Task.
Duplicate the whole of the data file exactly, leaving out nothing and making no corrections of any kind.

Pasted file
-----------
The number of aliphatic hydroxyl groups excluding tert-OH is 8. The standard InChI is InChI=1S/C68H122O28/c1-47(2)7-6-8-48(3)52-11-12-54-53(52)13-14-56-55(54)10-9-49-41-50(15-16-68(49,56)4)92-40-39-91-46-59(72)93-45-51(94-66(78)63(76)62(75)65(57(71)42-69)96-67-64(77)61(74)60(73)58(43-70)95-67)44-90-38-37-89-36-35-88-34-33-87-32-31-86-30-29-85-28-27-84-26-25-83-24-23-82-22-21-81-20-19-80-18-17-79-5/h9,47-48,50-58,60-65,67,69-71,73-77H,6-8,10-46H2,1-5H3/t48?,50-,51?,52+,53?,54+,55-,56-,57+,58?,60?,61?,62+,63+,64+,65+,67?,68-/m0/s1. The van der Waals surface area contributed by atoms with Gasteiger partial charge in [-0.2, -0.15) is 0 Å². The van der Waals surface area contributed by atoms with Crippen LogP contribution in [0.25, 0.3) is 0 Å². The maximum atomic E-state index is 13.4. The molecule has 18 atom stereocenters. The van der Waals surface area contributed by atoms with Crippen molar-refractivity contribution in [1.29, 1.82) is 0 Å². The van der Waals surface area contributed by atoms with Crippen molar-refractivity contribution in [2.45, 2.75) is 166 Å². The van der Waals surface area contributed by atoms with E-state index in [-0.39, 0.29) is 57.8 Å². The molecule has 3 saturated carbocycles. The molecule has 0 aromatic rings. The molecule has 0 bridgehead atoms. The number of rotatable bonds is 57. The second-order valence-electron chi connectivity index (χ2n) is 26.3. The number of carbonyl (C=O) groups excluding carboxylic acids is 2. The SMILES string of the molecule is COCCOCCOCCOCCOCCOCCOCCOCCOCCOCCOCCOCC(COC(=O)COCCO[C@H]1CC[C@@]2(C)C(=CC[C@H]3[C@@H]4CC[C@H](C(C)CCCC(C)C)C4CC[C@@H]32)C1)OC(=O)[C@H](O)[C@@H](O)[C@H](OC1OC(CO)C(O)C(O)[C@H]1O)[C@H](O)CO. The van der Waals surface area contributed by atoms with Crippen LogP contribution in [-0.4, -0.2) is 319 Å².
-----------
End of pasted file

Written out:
The number of aliphatic hydroxyl groups excluding tert-OH is 8. The standard InChI is InChI=1S/C68H122O28/c1-47(2)7-6-8-48(3)52-11-12-54-53(52)13-14-56-55(54)10-9-49-41-50(15-16-68(49,56)4)92-40-39-91-46-59(72)93-45-51(94-66(78)63(76)62(75)65(57(71)42-69)96-67-64(77)61(74)60(73)58(43-70)95-67)44-90-38-37-89-36-35-88-34-33-87-32-31-86-30-29-85-28-27-84-26-25-83-24-23-82-22-21-81-20-19-80-18-17-79-5/h9,47-48,50-58,60-65,67,69-71,73-77H,6-8,10-46H2,1-5H3/t48?,50-,51?,52+,53?,54+,55-,56-,57+,58?,60?,61?,62+,63+,64+,65+,67?,68-/m0/s1. The van der Waals surface area contributed by atoms with Gasteiger partial charge in [-0.2, -0.15) is 0 Å². The van der Waals surface area contributed by atoms with Crippen LogP contribution in [0.25, 0.3) is 0 Å². The maximum atomic E-state index is 13.4. The molecule has 18 atom stereocenters. The van der Waals surface area contributed by atoms with Crippen molar-refractivity contribution in [1.29, 1.82) is 0 Å². The van der Waals surface area contributed by atoms with Crippen molar-refractivity contribution in [2.45, 2.75) is 166 Å². The van der Waals surface area contributed by atoms with E-state index in [-0.39, 0.29) is 57.8 Å². The molecule has 3 saturated carbocycles. The molecule has 0 aromatic rings. The molecule has 0 bridgehead atoms. The number of rotatable bonds is 57. The second-order valence-electron chi connectivity index (χ2n) is 26.3. The number of carbonyl (C=O) groups excluding carboxylic acids is 2. The SMILES string of the molecule is COCCOCCOCCOCCOCCOCCOCCOCCOCCOCCOCCOCC(COC(=O)COCCO[C@H]1CC[C@@]2(C)C(=CC[C@H]3[C@@H]4CC[C@H](C(C)CCCC(C)C)C4CC[C@@H]32)C1)OC(=O)[C@H](O)[C@@H](O)[C@H](OC1OC(CO)C(O)C(O)[C@H]1O)[C@H](O)CO. The van der Waals surface area contributed by atoms with Crippen LogP contribution in [-0.4, -0.2) is 319 Å².